ByteIntroduction

Get started with handling exceptions using Java

Skills:

Error Handling

Objective

Understand Exception Handling

Background/Recap

Testing can catch most of the common errors within programs. Take the scenario of a software for an ATM machine. Edge cases like incorrect PIN, customer trying to retrieve more money than what’s available in his account etc. will get included in the tests. What happens with scenarios that go untested? (eg: Customer tries to dispense an amount larger than the money remaining in the ATM). In this case, the ATM machine shouldn’t just break apart and shut down due to an error. The software should either handle issues like these in a meaningful way or set up graceful termination of the program.


Assuming errors won’t occur and not caring about error scenarios can have a serious impact. Also, the cost to rectify errors once the software is deployed can be significantly higher.


Exception Handling is how computer programs improvise or recover from unexpected situations without going down or ending up in an unrecoverable state. Exception handling ensures graceful handling of errors.

Primary goals

  1. Understand the need for handling exceptions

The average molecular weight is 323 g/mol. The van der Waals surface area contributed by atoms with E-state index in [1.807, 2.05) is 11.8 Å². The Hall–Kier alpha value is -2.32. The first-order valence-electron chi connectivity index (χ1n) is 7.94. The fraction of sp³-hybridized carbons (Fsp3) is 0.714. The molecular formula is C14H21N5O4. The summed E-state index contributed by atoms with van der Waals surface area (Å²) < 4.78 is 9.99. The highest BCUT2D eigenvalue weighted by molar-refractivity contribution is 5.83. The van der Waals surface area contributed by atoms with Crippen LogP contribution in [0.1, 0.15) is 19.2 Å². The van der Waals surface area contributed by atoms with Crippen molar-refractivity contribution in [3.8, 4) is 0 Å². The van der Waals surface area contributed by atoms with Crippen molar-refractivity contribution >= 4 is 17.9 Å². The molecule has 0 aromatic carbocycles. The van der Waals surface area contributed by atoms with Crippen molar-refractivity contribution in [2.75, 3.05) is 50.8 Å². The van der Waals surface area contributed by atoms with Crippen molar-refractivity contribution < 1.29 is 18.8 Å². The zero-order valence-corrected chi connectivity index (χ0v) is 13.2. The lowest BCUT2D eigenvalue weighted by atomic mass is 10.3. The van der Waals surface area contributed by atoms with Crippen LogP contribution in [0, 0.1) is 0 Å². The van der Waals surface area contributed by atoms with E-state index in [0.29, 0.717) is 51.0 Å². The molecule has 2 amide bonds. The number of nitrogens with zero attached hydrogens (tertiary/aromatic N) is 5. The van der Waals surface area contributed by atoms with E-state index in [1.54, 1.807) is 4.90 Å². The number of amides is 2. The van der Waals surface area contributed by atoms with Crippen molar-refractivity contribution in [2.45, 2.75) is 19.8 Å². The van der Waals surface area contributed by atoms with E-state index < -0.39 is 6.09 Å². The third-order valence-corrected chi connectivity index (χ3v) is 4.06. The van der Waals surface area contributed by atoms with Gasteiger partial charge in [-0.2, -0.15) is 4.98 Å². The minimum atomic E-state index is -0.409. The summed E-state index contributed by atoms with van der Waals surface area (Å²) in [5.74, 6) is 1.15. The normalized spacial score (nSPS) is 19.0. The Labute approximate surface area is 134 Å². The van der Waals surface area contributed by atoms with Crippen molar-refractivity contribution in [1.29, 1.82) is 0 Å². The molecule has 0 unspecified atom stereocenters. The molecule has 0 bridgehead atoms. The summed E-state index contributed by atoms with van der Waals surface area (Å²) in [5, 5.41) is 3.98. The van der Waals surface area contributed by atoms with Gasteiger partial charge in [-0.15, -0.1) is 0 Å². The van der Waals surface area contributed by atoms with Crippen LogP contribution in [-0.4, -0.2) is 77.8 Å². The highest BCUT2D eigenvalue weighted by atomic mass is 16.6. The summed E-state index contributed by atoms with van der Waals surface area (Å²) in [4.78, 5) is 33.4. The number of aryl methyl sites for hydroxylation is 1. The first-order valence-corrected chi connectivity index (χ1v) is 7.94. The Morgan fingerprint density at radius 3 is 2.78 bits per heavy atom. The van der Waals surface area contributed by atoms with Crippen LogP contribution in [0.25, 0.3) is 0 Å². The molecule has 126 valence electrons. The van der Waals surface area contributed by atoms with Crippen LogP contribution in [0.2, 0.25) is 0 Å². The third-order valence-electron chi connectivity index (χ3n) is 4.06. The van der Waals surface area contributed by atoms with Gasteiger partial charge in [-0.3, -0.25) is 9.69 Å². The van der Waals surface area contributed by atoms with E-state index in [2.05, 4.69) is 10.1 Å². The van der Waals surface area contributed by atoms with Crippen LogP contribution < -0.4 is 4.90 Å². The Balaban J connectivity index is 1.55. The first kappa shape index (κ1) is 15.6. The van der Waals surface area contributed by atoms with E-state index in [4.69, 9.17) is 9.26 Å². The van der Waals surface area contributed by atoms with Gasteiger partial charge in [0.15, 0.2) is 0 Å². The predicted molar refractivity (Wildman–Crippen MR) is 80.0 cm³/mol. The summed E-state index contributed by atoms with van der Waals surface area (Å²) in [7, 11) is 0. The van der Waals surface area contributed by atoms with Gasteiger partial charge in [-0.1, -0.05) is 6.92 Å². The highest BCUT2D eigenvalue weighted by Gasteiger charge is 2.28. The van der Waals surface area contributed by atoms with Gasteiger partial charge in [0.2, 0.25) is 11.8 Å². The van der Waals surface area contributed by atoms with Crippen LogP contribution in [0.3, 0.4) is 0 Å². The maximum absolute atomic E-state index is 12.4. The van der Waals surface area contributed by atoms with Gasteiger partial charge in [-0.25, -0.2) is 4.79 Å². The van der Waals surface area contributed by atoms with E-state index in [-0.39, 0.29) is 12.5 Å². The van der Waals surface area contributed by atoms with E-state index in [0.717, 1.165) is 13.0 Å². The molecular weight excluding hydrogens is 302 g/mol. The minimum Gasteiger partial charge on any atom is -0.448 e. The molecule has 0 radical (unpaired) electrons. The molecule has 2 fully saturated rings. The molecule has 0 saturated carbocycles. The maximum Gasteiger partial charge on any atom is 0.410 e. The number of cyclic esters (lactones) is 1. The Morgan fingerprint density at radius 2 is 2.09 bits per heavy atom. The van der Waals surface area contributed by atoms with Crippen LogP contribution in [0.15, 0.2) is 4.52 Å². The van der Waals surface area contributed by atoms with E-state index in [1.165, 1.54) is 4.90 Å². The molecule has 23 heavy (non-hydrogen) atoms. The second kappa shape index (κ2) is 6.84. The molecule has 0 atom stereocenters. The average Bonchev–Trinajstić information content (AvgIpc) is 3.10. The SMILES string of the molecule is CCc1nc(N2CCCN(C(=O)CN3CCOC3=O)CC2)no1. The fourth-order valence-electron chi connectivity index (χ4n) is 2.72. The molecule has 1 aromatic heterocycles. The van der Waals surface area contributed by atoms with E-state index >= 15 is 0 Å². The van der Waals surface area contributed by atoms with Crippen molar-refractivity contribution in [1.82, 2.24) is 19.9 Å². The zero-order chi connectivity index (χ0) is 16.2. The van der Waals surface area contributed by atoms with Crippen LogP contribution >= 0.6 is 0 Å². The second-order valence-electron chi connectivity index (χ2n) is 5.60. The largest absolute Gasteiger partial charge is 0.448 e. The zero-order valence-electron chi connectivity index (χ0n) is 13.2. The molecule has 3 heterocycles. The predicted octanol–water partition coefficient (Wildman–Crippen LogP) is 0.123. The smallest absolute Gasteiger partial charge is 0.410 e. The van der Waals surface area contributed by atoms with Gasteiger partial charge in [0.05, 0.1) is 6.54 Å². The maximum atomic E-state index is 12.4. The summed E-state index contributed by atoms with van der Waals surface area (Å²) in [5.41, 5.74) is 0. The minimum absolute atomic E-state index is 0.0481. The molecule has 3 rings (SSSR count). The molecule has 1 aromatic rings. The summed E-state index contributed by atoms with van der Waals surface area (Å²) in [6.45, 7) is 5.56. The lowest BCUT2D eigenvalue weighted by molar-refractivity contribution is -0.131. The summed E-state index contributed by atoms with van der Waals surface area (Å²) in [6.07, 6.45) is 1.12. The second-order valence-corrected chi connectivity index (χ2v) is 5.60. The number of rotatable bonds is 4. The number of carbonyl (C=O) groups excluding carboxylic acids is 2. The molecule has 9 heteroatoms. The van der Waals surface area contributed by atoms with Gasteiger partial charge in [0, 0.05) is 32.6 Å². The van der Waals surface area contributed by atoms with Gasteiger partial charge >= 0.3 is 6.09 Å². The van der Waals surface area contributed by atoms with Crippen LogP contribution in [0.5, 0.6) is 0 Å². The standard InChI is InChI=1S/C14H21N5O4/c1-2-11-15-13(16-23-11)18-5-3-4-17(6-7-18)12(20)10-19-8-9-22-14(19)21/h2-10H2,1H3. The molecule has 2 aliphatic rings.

2. Understand exception handling in Java

  3. Understand classification of exceptions in Java

  4. Understand handling multiple exceptions at once

  5. Understand cleaning up on exceptions

Objective

Understand Exception Handling

Background/Recap

Testing can catch most of the common errors within programs. Take the scenario of a software for an ATM machine. Edge cases like incorrect PIN, customer trying to retrieve more money than what’s available in his account etc. will get included in the tests. What happens with scenarios that go untested? (eg: Customer tries to dispense an amount larger than the money remaining in the ATM). In this case, the ATM machine shouldn’t just break apart and shut down due to an error. The software should either handle issues like these in a meaningful way or set up graceful termination of the program.


Assuming errors won’t occur and not caring about error scenarios can have a serious impact. Also, the cost to rectify errors once the software is deployed can be significantly higher.


Exception Handling is how computer programs improvise or recover from unexpected situations without going down or ending up in an unrecoverable state. Exception handling ensures graceful handling of errors.

Primary goals

  1. Understand the need for handling exceptions

  2. Understand exception handling in Java

  3. Understand classification of exceptions in Java

  4. Understand handling multiple exceptions at once

  5. Understand cleaning up on exceptions

Download and run source code

  • Create ~/workspace/bytes/ directory and cd to it

mkdir -p ~/workspace/bytes/

cd ~/workspace/bytes/

  • Download the source code to the ~/workspace/bytes/ directory from here using one of the following commands:

git clone https://gitlab.crio.do/crio_bytes/me_exception_handling.git

git clone git@gitlab.crio.do:crio_bytes/me_exception_handling.git

  • To compile a java file, App.java, execute

javac App.java

  • To run this compiled java file, execute

java App

  • Verify by compiling the App.java file that you downloaded, you’ll see an error message since it is not complete.

Why is Handling an Exception important?